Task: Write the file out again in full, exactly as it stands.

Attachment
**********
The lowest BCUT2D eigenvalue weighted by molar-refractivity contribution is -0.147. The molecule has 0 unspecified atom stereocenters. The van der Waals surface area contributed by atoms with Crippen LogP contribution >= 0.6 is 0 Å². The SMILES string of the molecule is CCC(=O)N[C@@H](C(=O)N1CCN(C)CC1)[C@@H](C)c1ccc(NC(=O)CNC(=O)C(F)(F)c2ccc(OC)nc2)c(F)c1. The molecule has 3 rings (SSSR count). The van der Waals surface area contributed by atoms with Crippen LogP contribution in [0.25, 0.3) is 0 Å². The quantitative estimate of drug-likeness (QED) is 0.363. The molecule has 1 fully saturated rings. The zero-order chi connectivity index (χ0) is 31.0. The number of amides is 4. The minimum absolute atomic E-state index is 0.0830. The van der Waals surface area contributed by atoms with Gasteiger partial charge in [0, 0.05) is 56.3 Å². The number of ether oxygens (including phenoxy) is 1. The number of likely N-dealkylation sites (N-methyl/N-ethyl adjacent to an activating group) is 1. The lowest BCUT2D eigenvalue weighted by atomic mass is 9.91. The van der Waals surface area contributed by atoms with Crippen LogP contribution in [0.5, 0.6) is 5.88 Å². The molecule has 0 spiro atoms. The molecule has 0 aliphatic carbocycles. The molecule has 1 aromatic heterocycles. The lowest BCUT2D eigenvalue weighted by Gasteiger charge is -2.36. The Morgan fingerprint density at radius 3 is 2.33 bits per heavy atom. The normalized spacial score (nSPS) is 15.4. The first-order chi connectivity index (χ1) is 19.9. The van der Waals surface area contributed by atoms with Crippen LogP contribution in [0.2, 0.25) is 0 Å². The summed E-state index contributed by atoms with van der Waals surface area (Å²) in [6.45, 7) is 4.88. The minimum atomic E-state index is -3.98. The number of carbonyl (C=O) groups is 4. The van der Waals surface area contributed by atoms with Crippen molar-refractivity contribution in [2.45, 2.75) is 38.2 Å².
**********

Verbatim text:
The lowest BCUT2D eigenvalue weighted by molar-refractivity contribution is -0.147. The molecule has 0 unspecified atom stereocenters. The van der Waals surface area contributed by atoms with Crippen LogP contribution >= 0.6 is 0 Å². The SMILES string of the molecule is CCC(=O)N[C@@H](C(=O)N1CCN(C)CC1)[C@@H](C)c1ccc(NC(=O)CNC(=O)C(F)(F)c2ccc(OC)nc2)c(F)c1. The molecule has 3 rings (SSSR count). The van der Waals surface area contributed by atoms with Crippen LogP contribution in [0.25, 0.3) is 0 Å². The quantitative estimate of drug-likeness (QED) is 0.363. The molecule has 1 fully saturated rings. The zero-order chi connectivity index (χ0) is 31.0. The number of amides is 4. The minimum absolute atomic E-state index is 0.0830. The van der Waals surface area contributed by atoms with Gasteiger partial charge in [0, 0.05) is 56.3 Å². The number of ether oxygens (including phenoxy) is 1. The number of likely N-dealkylation sites (N-methyl/N-ethyl adjacent to an activating group) is 1. The lowest BCUT2D eigenvalue weighted by atomic mass is 9.91. The van der Waals surface area contributed by atoms with Crippen LogP contribution in [0.5, 0.6) is 5.88 Å². The molecule has 0 spiro atoms. The molecule has 0 aliphatic carbocycles. The molecule has 1 aromatic heterocycles. The lowest BCUT2D eigenvalue weighted by Gasteiger charge is -2.36. The Morgan fingerprint density at radius 3 is 2.33 bits per heavy atom. The normalized spacial score (nSPS) is 15.4. The first-order chi connectivity index (χ1) is 19.9. The van der Waals surface area contributed by atoms with Crippen LogP contribution in [0.2, 0.25) is 0 Å². The summed E-state index contributed by atoms with van der Waals surface area (Å²) in [6.45, 7) is 4.88. The minimum atomic E-state index is -3.98. The number of carbonyl (C=O) groups is 4. The van der Waals surface area contributed by atoms with Crippen molar-refractivity contribution in [2.45, 2.75) is 38.2 Å².